The four-man Pakistan badminton team, which has a standard size of eight, has made it to Birmingham against all odds.
The players, including Olympian Mahur Shahzad, should not have even been here.
The Pakistan Sports Board dropped badminton from its Commonwealth Games contingent earlier this month due to a paucity of funds, crushing their hopes before the country’s Olympic body found a sponsor at the last minute.
With government support also non-existent and private players only backing cricket, Shahzad says it is tough to be a sportsperson in her country even though there has been an increase in awareness around the racket sport over the last couple of years. The 26-year-old Shahzad from Karachi, who became the first Pakistan badminton player to feature in the Olympics last year, is primarily a singles specialist but she had to play doubles too in a one-sided affair against a formidable India on Friday due to the small team size.
The same was the case with his female double partner Ghazala Siddiqui, who also had to pair in the mixed doubles event. The men’s team members are Murad Ali and Irfan Saeed Bhatti. “Other teams have eight players. Here the four of us have to play all the games.
I am a singles player but I had to play doubles and mixed doubles as well. It becomes difficult to focus on one,” Shahzad told PTI after the 0-5 loss to India.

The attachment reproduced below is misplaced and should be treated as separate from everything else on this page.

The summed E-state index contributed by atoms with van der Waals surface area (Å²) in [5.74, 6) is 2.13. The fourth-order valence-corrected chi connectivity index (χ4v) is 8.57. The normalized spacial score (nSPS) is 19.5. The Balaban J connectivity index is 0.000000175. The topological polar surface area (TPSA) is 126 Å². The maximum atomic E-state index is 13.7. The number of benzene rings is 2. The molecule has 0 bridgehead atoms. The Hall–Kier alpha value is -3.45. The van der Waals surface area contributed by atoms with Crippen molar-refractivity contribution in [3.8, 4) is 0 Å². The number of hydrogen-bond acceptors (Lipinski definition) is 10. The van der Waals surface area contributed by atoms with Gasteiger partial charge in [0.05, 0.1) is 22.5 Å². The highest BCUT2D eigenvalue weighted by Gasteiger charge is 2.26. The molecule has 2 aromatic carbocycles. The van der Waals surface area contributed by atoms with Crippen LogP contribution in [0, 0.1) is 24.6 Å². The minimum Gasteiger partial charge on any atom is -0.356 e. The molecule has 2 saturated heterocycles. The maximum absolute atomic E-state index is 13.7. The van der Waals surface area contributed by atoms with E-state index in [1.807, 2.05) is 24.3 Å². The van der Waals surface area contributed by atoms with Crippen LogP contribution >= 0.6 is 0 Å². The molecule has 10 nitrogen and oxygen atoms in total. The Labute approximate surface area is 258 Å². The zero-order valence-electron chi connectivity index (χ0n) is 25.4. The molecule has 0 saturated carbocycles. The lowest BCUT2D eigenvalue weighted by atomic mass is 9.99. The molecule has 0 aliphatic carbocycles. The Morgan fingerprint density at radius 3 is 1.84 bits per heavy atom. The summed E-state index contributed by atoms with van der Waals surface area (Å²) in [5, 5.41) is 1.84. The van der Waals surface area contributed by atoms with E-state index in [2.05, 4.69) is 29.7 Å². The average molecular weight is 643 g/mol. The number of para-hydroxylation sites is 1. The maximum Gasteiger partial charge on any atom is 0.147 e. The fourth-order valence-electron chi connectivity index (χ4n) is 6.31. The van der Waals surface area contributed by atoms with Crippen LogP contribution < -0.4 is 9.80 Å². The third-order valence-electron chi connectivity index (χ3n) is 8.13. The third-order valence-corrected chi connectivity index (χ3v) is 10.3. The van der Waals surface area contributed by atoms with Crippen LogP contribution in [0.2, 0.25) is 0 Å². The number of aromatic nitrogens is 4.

Shehzad and his couple partner Siddiqui both have government jobs, but that salary is not enough to meet their needs. Badminton is a passion for Shahzad, who hails from a business family, while Siddiqui doubles up as a sports teacher apart from a government job to support his family, which includes five siblings.
Shehzad’s long-term goal is to make it to the 2024 Paris Olympics, but despite her long stay, she feels stuck with regards to her career.
He said, ‘Training in a country like Pakistan is very difficult. You have to defend yourself, there are no good coaches, you have to do fitness, gym yourself. There is no proper training center back home.
“No player comes to Pakistan and we don’t play many international tournaments. So the level is stuck. I feel that my game is stuck and I need to train abroad to do better. Siddiqui, on the other hand, started playing only five years back and it is a real honor for him to just be part of the national team.
The 28-year-old, who earns around 13,000 Indian rupees from her government job, cannot devote all her energy to the game due to her dual duties.
“Cricket is the only sport that gets support. I have to do two jobs as one is not enough to run the family. I am the eldest among five siblings so there is a responsibility as well,” Lahore-based Siddique said with a wry smile.
On Friday, the more experienced Shahzad got to face Indian superstar P V Sindhu, having already played against Saina Nehwal in the past. Her favourite player however is Chinese Taipei’s Tai Tzu-Ying.
“Sindhu came to me after the game to shake hands which was a nice gesture. Sindhu seems a lot more deceitful than Saina. Saina was more aggressive when I played against her,” Shehzad said.
Siddiqui is yet to speak to Indian players, but he has an Indian friend from his university days in 2017.
“During the 2017 World University Games, I became friends with an Indian. We spent a lot of time together and when I fell ill, he took care of it too. I will never forget that.”